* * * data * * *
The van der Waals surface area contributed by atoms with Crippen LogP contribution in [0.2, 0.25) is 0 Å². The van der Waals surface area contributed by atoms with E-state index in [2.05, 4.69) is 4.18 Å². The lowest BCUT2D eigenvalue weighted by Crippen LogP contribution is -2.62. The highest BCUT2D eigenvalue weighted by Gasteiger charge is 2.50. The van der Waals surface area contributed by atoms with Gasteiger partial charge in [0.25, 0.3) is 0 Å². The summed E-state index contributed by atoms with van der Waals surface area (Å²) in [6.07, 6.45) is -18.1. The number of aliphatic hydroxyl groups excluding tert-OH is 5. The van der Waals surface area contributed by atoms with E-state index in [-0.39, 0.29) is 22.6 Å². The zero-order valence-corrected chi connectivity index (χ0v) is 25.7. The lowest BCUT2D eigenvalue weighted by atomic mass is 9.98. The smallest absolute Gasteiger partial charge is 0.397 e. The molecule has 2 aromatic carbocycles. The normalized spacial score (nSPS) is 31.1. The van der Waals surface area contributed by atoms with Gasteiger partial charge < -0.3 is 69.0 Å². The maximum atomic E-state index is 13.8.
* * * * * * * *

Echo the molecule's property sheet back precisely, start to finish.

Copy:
The van der Waals surface area contributed by atoms with Crippen LogP contribution in [0.2, 0.25) is 0 Å². The van der Waals surface area contributed by atoms with E-state index in [2.05, 4.69) is 4.18 Å². The lowest BCUT2D eigenvalue weighted by Crippen LogP contribution is -2.62. The highest BCUT2D eigenvalue weighted by Gasteiger charge is 2.50. The van der Waals surface area contributed by atoms with Gasteiger partial charge in [0.25, 0.3) is 0 Å². The summed E-state index contributed by atoms with van der Waals surface area (Å²) in [6.07, 6.45) is -18.1. The number of aliphatic hydroxyl groups excluding tert-OH is 5. The van der Waals surface area contributed by atoms with E-state index in [-0.39, 0.29) is 22.6 Å². The zero-order valence-corrected chi connectivity index (χ0v) is 25.7. The lowest BCUT2D eigenvalue weighted by atomic mass is 9.98. The smallest absolute Gasteiger partial charge is 0.397 e. The molecule has 2 aromatic carbocycles. The normalized spacial score (nSPS) is 31.1. The van der Waals surface area contributed by atoms with Gasteiger partial charge < -0.3 is 69.0 Å². The maximum atomic E-state index is 13.8.